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Flu Case Confirmed In N.M.

ALBUQUERQUE, N.M. — It’s official: Influenza season is here, but it’s not too late to get that flu shot.

Health officials said Thursday that a McKinley County child has the state’s first lab-confirmed case of flu of the 2011-12 season.

Flu vaccine began arriving in New Mexico by mid-August and supplies remain plentiful, said Jane Cotner, manager of the Department of Health’s immunization program.

How to get a flu shot
Call your regular health care provider and ask if flu vaccine is available. If not, call a local public health office or the New Mexico Vaccine and Flu Hotline at 1-866-681-5872. To find a public health office near you, visit www.health.state.nm.us and click “Find A Clinic.”
Major retailers such as Walgreens, Walmart and Target also offer flu vaccines, and most accept insurance and Medicare.

The 2011 flu vaccine targets the same three strains as last year’s vaccine. But people still need an annual vaccination, even if you got one last year, Cotner said.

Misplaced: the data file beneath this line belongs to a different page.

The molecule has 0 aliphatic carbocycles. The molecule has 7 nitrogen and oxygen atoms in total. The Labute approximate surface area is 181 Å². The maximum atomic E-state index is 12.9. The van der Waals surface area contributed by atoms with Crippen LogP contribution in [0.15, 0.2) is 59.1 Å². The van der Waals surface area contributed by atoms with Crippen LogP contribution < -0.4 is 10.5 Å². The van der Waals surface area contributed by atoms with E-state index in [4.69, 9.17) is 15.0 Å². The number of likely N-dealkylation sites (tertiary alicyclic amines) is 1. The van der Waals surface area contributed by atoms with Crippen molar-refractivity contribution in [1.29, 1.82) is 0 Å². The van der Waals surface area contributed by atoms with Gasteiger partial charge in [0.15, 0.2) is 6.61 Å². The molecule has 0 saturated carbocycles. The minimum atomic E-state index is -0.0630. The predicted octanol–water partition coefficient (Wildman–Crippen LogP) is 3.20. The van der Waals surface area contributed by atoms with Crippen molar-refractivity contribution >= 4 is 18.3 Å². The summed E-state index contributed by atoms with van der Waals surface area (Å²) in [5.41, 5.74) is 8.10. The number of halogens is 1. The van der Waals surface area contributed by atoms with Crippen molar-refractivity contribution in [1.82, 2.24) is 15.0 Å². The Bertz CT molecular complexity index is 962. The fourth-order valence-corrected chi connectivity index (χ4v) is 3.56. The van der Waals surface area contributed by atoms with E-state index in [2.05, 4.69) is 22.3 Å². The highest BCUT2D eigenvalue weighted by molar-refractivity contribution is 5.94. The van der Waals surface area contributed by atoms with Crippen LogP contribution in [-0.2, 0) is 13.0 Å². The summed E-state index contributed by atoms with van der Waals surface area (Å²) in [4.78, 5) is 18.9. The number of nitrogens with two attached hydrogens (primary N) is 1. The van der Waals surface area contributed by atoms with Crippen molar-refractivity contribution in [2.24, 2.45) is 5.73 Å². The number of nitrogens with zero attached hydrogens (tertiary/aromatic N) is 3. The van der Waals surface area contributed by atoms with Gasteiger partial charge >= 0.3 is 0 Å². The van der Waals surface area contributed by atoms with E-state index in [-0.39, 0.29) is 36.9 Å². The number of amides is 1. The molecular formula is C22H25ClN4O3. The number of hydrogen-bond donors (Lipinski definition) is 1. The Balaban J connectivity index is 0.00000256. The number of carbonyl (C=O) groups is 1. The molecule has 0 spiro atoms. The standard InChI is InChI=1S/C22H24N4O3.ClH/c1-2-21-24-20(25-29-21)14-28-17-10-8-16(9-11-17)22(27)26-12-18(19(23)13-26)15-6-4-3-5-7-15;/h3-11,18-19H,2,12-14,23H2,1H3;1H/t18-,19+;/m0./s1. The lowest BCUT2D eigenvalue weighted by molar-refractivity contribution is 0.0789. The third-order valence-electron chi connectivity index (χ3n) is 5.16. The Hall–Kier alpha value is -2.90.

“Yearly immunity declines over time,” Cotner said. “An annual vaccination is recommended for optimal protection.”

The U.S. Centers for Disease Control and Prevention recommends everyone 6 months and older get a flu vaccine each year.

“Since the influenza season usually peaks between December and February in New Mexico, it is not too late to get vaccinated against the flu,” state Health Secretary Dr. Catherine Torres said in a written statement.

Vaccine manufacturers have projected that they will make a record number of at least 166 million doses this year.

The Health Department has ordered 277,000 pediatric doses that will be offered free at 480 clinics statewide, including the state’s public health offices. More than 90 percent of those doses have arrived in New Mexico, Cotner said. The agency also ordered 70,000 adult doses available at public health offices to uninsured adults and people at high-risk for serious illness.

At least 12 New Mexicans, including one child, died of laboratory-confirmed flu during the 2010-11 flu season.

People at greatest risk of serious complications include those 65 and older, pregnant women, children 4 years and younger and American Indians.
— This article appeared on page C1 of the Albuquerque Journal

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